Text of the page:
Nobel prize winning economist Robert Shiller warns investors that his CAPE ratio is not a good tool for timing the market. But it is good at predicting long-term returns.
Having said that, everyone still knows from experience that a stretched CAPE ratio preceded the stock market crashes of the dotcom bubble and the credit crisis.
CAPE is calculated by taking the S&P 500 and dividing it by the average of 10 years worth of earnings. If the ratio is above the long-term average of around 16x, the stock market is considered expensive. Currently, the CAPE is at 24.42x.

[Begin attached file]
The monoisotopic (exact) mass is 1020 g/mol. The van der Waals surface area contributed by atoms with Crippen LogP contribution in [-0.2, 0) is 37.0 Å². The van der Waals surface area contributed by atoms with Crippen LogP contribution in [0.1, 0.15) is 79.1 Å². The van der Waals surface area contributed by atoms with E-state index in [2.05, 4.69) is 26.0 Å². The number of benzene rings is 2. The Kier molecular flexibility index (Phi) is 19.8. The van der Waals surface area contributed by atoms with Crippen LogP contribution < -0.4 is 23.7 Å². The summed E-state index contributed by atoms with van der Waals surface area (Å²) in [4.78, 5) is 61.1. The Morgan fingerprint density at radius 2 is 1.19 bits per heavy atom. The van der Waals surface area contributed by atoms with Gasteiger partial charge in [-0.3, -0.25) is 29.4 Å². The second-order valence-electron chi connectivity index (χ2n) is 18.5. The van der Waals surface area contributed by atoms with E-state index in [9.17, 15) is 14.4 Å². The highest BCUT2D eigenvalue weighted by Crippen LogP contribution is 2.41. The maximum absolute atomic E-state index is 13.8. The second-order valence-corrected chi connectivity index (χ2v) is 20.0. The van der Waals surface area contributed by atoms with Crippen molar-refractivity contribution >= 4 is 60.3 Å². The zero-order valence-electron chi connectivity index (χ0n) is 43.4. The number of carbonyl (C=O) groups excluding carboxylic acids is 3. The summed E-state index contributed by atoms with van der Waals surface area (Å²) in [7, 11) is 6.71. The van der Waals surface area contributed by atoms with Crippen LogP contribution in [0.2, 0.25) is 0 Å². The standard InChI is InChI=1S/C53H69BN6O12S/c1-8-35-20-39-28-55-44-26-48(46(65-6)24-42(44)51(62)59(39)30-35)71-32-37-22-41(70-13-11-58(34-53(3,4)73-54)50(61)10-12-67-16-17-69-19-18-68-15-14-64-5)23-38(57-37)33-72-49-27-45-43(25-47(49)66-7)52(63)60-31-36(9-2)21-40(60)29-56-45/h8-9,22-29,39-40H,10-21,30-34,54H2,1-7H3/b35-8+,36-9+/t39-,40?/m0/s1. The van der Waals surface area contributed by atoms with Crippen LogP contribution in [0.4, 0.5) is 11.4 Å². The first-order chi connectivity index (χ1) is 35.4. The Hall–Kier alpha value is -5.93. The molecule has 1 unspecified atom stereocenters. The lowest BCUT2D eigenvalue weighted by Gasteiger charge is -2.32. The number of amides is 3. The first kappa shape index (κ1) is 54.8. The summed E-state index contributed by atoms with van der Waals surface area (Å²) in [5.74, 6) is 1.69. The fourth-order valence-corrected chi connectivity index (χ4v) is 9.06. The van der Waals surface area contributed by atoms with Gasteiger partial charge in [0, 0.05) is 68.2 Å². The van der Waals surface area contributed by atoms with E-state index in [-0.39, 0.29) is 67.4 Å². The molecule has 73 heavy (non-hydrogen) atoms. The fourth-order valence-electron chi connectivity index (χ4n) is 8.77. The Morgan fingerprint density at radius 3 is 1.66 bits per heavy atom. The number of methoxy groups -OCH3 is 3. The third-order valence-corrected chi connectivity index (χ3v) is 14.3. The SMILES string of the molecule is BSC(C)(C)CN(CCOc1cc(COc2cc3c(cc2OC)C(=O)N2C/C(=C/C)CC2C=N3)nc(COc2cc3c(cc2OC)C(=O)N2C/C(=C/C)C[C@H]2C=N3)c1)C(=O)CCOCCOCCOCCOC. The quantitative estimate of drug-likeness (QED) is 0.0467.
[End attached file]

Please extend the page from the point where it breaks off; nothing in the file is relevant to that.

On Friday, John Hussman tweeted this S&P 500 chart that lists all of the warning signs of a crash that we are experiencing now. And there are a lot.
At the top is the CAPE.
Hussman: “Anatomy of textbook pre-crash bubble. Don’t rely on further blowoff, but don’t be shocked. Risk dominates. Hold tight.”
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